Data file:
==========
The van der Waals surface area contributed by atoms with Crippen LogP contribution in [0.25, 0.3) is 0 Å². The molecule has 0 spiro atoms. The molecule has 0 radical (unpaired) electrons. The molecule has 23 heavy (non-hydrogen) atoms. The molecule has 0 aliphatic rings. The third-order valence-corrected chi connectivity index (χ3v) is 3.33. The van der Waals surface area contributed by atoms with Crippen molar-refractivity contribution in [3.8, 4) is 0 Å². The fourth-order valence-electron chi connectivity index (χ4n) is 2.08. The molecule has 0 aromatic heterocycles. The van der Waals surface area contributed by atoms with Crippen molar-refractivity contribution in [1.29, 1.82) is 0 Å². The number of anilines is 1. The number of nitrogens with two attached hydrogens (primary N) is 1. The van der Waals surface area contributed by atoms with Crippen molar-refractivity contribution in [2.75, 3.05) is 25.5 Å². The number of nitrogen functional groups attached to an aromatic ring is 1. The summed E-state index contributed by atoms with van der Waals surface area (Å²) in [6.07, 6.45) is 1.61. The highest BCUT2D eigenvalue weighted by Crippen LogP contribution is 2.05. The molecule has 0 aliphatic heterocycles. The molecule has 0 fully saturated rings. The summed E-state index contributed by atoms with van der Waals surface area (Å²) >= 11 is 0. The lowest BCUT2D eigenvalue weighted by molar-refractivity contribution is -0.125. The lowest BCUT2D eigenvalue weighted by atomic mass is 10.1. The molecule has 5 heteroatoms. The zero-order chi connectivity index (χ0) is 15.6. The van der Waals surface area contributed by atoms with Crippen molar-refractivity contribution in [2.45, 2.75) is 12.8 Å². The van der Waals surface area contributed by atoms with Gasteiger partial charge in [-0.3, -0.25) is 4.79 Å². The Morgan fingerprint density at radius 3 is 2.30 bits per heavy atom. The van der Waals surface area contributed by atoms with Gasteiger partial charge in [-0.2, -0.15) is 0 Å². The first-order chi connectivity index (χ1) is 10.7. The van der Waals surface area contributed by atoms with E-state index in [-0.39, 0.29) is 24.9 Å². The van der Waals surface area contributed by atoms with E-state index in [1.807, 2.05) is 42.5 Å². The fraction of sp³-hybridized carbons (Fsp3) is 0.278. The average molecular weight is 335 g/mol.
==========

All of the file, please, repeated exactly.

The van der Waals surface area contributed by atoms with Crippen LogP contribution in [0.25, 0.3) is 0 Å². The molecule has 0 spiro atoms. The molecule has 0 radical (unpaired) electrons. The molecule has 23 heavy (non-hydrogen) atoms. The molecule has 0 aliphatic rings. The third-order valence-corrected chi connectivity index (χ3v) is 3.33. The van der Waals surface area contributed by atoms with Crippen molar-refractivity contribution in [3.8, 4) is 0 Å². The fourth-order valence-electron chi connectivity index (χ4n) is 2.08. The molecule has 0 aromatic heterocycles. The van der Waals surface area contributed by atoms with Crippen molar-refractivity contribution in [1.29, 1.82) is 0 Å². The number of anilines is 1. The number of nitrogens with two attached hydrogens (primary N) is 1. The van der Waals surface area contributed by atoms with Crippen molar-refractivity contribution in [2.75, 3.05) is 25.5 Å². The number of nitrogen functional groups attached to an aromatic ring is 1. The summed E-state index contributed by atoms with van der Waals surface area (Å²) in [6.07, 6.45) is 1.61. The highest BCUT2D eigenvalue weighted by Crippen LogP contribution is 2.05. The molecule has 0 aliphatic heterocycles. The molecule has 0 fully saturated rings. The summed E-state index contributed by atoms with van der Waals surface area (Å²) >= 11 is 0. The lowest BCUT2D eigenvalue weighted by molar-refractivity contribution is -0.125. The lowest BCUT2D eigenvalue weighted by atomic mass is 10.1. The molecule has 5 heteroatoms. The zero-order chi connectivity index (χ0) is 15.6. The van der Waals surface area contributed by atoms with Crippen molar-refractivity contribution in [2.45, 2.75) is 12.8 Å². The van der Waals surface area contributed by atoms with Gasteiger partial charge in [-0.3, -0.25) is 4.79 Å². The Morgan fingerprint density at radius 3 is 2.30 bits per heavy atom. The van der Waals surface area contributed by atoms with Gasteiger partial charge in [-0.2, -0.15) is 0 Å². The first-order chi connectivity index (χ1) is 10.7. The van der Waals surface area contributed by atoms with E-state index in [-0.39, 0.29) is 24.9 Å². The van der Waals surface area contributed by atoms with E-state index in [1.807, 2.05) is 42.5 Å². The fraction of sp³-hybridized carbons (Fsp3) is 0.278. The average molecular weight is 335 g/mol.